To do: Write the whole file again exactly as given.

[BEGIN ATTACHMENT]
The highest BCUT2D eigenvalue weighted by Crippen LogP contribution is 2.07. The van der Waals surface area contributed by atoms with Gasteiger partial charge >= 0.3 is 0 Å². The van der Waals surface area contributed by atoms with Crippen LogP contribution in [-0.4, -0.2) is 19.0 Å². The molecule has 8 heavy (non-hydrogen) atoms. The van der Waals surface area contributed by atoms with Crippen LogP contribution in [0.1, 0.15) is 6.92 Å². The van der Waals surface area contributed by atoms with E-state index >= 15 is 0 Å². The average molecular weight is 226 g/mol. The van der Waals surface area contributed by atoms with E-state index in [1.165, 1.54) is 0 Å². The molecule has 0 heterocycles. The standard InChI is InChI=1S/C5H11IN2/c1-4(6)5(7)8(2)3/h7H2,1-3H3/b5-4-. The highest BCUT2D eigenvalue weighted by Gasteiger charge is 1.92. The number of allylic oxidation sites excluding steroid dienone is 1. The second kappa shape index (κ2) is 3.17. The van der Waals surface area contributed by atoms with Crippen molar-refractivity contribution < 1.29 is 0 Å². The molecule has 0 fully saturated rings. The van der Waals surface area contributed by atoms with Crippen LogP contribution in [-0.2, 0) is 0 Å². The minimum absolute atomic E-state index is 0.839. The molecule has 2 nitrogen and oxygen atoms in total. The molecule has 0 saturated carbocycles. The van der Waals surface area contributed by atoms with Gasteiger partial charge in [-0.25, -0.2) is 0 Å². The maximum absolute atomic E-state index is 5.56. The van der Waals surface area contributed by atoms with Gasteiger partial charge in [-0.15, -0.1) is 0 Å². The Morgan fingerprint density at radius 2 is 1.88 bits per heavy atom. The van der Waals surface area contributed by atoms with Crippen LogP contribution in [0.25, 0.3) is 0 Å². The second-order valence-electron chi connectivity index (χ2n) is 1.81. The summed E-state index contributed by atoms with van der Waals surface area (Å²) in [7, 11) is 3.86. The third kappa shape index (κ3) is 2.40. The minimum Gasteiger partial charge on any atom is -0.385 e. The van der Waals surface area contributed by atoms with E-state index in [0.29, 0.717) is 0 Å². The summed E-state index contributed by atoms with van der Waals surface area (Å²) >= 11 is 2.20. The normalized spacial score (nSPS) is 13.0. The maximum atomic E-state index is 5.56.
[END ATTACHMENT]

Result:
The highest BCUT2D eigenvalue weighted by Crippen LogP contribution is 2.07. The van der Waals surface area contributed by atoms with Gasteiger partial charge >= 0.3 is 0 Å². The van der Waals surface area contributed by atoms with Crippen LogP contribution in [-0.4, -0.2) is 19.0 Å². The molecule has 8 heavy (non-hydrogen) atoms. The van der Waals surface area contributed by atoms with Crippen LogP contribution in [0.1, 0.15) is 6.92 Å². The van der Waals surface area contributed by atoms with E-state index >= 15 is 0 Å². The average molecular weight is 226 g/mol. The van der Waals surface area contributed by atoms with E-state index in [1.165, 1.54) is 0 Å². The molecule has 0 heterocycles. The standard InChI is InChI=1S/C5H11IN2/c1-4(6)5(7)8(2)3/h7H2,1-3H3/b5-4-. The highest BCUT2D eigenvalue weighted by Gasteiger charge is 1.92. The number of allylic oxidation sites excluding steroid dienone is 1. The second kappa shape index (κ2) is 3.17. The van der Waals surface area contributed by atoms with Crippen molar-refractivity contribution < 1.29 is 0 Å². The molecule has 0 fully saturated rings. The van der Waals surface area contributed by atoms with Crippen LogP contribution in [-0.2, 0) is 0 Å². The minimum absolute atomic E-state index is 0.839. The molecule has 2 nitrogen and oxygen atoms in total. The molecule has 0 saturated carbocycles. The van der Waals surface area contributed by atoms with Gasteiger partial charge in [-0.25, -0.2) is 0 Å². The maximum absolute atomic E-state index is 5.56. The van der Waals surface area contributed by atoms with Gasteiger partial charge in [-0.15, -0.1) is 0 Å². The Morgan fingerprint density at radius 2 is 1.88 bits per heavy atom. The van der Waals surface area contributed by atoms with Crippen LogP contribution in [0.25, 0.3) is 0 Å². The second-order valence-electron chi connectivity index (χ2n) is 1.81. The summed E-state index contributed by atoms with van der Waals surface area (Å²) in [7, 11) is 3.86. The third kappa shape index (κ3) is 2.40. The minimum Gasteiger partial charge on any atom is -0.385 e. The van der Waals surface area contributed by atoms with E-state index in [0.29, 0.717) is 0 Å². The summed E-state index contributed by atoms with van der Waals surface area (Å²) >= 11 is 2.20. The normalized spacial score (nSPS) is 13.0. The maximum atomic E-state index is 5.56.